Vaadin Introduces Hilla to Unify Frontend/Backend Web Development

Vaadin Introduces Hilla to Unify Frontend/Backend Web Development

Vaadin has introduced a new web framework for Java developers, Hilla, which combines the backend with Spring Boot and the frontend as a mix of TypeScript and Lit.

Formerly known as Vaadin Fusion, Hilla offers many capabilities to simplify the development of enterprise applications, such as providing a unified synchronized project configuration for Java and TypeScript. It has a complete set of user interface components, for example, Vaadin components. It also provides support for single-page applications, including Spring Security to protect applications.

Hilla contains all the necessary artifacts that a web application requires, such as routing, forms, security, authoring tools, and more. In addition, the framework provides automatic TypeScript code generation that keeps the interface in sync with the cover. For example, if a developer creates the next endpoint in Spring Boot, two items will be linked:

A developer encodes Java Hilla automatically generates TypeScript

public class HelloEndpoint {
    public String greet(String name) {
        return "Hello " + name;

const greeting = await HelloEndpoint.greet('Hilla');

Hilla requires Node 16.14 or higher and JDK 11 or higher, and instructions are available in the Getting Started Guide.

Vaadin does and maintains Hilla, but does not include the Vaadin Flow. Instead, it uses Lit, a lightweight library similar to ReactJs, to create native web components. Along with this, Hilla includes both the frontend and the backend in the same project. In this regard, Leif ÅstrandVaadin’s product management manager mentioned that:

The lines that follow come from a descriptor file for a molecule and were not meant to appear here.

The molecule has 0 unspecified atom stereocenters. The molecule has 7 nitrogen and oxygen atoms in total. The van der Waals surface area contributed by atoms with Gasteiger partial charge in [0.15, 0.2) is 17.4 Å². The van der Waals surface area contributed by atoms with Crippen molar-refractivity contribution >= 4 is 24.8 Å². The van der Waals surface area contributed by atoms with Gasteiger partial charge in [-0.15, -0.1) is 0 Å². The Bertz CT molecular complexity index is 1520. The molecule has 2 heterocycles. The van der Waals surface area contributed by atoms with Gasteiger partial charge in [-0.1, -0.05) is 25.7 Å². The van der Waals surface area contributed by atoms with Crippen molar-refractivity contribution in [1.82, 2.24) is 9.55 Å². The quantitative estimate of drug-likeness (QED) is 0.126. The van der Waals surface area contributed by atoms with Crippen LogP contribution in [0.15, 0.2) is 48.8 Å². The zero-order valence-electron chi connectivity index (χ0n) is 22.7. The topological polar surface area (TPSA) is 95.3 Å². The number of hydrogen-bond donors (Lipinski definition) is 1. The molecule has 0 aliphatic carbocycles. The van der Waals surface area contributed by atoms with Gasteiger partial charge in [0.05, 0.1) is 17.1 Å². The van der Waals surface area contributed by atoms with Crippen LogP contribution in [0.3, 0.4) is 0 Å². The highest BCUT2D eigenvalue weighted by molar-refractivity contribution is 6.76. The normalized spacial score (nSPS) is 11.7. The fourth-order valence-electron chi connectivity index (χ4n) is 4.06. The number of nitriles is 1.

Contrary to conventional wisdom about frontend and backend separation, we look for optimization opportunities based on approaching server-side Java and client-side TypeScript.

Currently, the Hilla framework only supports Spring Boot. Support for other frameworks, such as Quarkus or Jakarta EE, is not yet on the roadmap. A Spring Boot, Åstrand continues:

Today, Spring Boot brings together most parts of the Java ecosystem in a way that works according to conventions, with minimal need for separate configuration.

Although the first major version of Hill supports Java, a webinar by Vaadin explains that other JVM languages, such as Kotlin, could be included in the future. Also, since this is an open source project currently under the Apache 2.0 license, anyone can view, expand, and modify the source code and report issues.

Developers who want to evaluate Hilla can take advantage of Vaadin’s initial materials through their documentation, a webinar, and a post on the Spring Tips blog. The source code can be found on GitHub.

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